Follow up to Caroline Dinenage Minister for Adult Social Care

 

Follow up message to Caroline Dinenage, Minister for Adult Social Care and Disabilities.

Further to my email of the 19th February and my proposal that the terms of the Oxfam judicial review should be extended, I feel obliged to submit further justification.
There can be little doubt that the indiscriminate dismantling of vital support services for people with learning disabilities has left current and future care in the community policies in total disarray. Much trauma and distress for the families affected could have been avoided if significant lessons that should have been learnt from history had been taken on board.
Regrettably, therein lies another major problem that deserves closer scrutiny, the historical evidence relating to the most critical era in the history of support services for people with learning disabilities has by default or intent been omitted or blatantly covered up.
One has only to look at the ‘Timeline of learning disability history’ published by the Open University, with the approval of numerous other UK Universities, to recognise that there are glaring gaps in the period when sound evolutionary policies were being transmuted into ‘politically correct’ dogmas that have since proved to be disastrous.
This has been the work of a relatively small group of ‘would be pioneers’ who inherited a legacy from the real pioneers who had successfully set in progress the foundation for rational and achievable care in the community policy. A legacy that has since been decimated and thrown away.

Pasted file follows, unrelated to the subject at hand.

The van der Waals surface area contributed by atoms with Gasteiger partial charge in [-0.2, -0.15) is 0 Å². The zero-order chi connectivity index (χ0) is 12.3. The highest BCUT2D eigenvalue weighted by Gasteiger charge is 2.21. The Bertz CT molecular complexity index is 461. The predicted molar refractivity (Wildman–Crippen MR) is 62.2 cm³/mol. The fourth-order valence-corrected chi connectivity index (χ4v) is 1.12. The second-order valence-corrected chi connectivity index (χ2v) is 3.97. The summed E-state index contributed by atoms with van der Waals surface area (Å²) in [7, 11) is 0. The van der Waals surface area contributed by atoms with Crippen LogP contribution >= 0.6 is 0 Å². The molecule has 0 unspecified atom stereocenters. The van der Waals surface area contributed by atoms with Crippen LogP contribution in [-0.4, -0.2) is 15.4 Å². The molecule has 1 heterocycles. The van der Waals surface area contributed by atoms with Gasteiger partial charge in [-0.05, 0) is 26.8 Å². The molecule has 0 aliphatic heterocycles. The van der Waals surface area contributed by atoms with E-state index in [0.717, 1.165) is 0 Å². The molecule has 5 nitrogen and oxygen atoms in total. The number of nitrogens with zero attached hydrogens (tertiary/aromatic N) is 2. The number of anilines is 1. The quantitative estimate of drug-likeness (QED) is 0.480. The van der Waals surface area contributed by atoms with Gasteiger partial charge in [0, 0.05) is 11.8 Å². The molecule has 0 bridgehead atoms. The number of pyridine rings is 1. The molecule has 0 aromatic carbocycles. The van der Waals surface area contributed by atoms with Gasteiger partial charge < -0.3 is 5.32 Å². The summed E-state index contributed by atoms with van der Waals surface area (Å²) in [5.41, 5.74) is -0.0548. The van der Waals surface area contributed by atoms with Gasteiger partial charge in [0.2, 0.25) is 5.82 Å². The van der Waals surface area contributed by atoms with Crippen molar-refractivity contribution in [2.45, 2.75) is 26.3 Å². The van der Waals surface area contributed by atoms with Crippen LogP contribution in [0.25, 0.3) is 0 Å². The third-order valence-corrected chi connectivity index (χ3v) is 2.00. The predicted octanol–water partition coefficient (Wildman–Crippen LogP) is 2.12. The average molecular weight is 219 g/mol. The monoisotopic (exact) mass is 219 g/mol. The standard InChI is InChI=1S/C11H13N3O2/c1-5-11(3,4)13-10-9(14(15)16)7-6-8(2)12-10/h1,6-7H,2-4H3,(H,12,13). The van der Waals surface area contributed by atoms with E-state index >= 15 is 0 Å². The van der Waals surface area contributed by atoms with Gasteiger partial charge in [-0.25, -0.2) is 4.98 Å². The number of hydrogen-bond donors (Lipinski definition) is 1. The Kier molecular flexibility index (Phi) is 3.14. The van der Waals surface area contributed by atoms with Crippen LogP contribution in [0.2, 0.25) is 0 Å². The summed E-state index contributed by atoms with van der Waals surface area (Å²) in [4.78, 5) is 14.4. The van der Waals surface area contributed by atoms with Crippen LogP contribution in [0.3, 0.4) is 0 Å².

Incredibly, the small group allowed themselves to be brainwashed by a few individuals who fulfilled their own limited agendas. But where were the mass of other intellectuals and academics who permitted this to happen at immense cost to the victims?
An extended judicial enquiry is surely warranted to explore thirty years of wasted financial and human resources, and more seriously, the human suffering that has arisen because of irresponsible responses to misinformation?

Author: charlesahenley

Following a varied career starting with 4 years as a city office worker, 4 years service in the RAF both as ground staff ad flying duties, 16 years working for IBM Time systems division as a service engineer, a short spell as a production line supervisor, before returning as service manager to another US business machines corporation who had taken over IBM Time systems division in the UK. The nature of this work brought into contact with day centre establishments for people with learning disabilities and in 1966 when radical and progressive policies were awakening I changed career direction. In the years that followed I worked for five different authorities at centres ranging in size from 24 to 190 attendees of all levels of ability and saw remarkably progressive policies being introduced in the first 20 years for the benefit of the attendees and their carers. Sadly, as a consequence of local authorities gaining full control of policy implementation from 1990 onwards, service support went into a spiral of decline that has made debacle of the rational principles of care in the community. There is now a vital need to take responsibility for service implementation away from local authorities and the NHS and grant it to a single service agency under the direction of its own Minister. Without an urgent change of direction, the current dire situation can only worsen.

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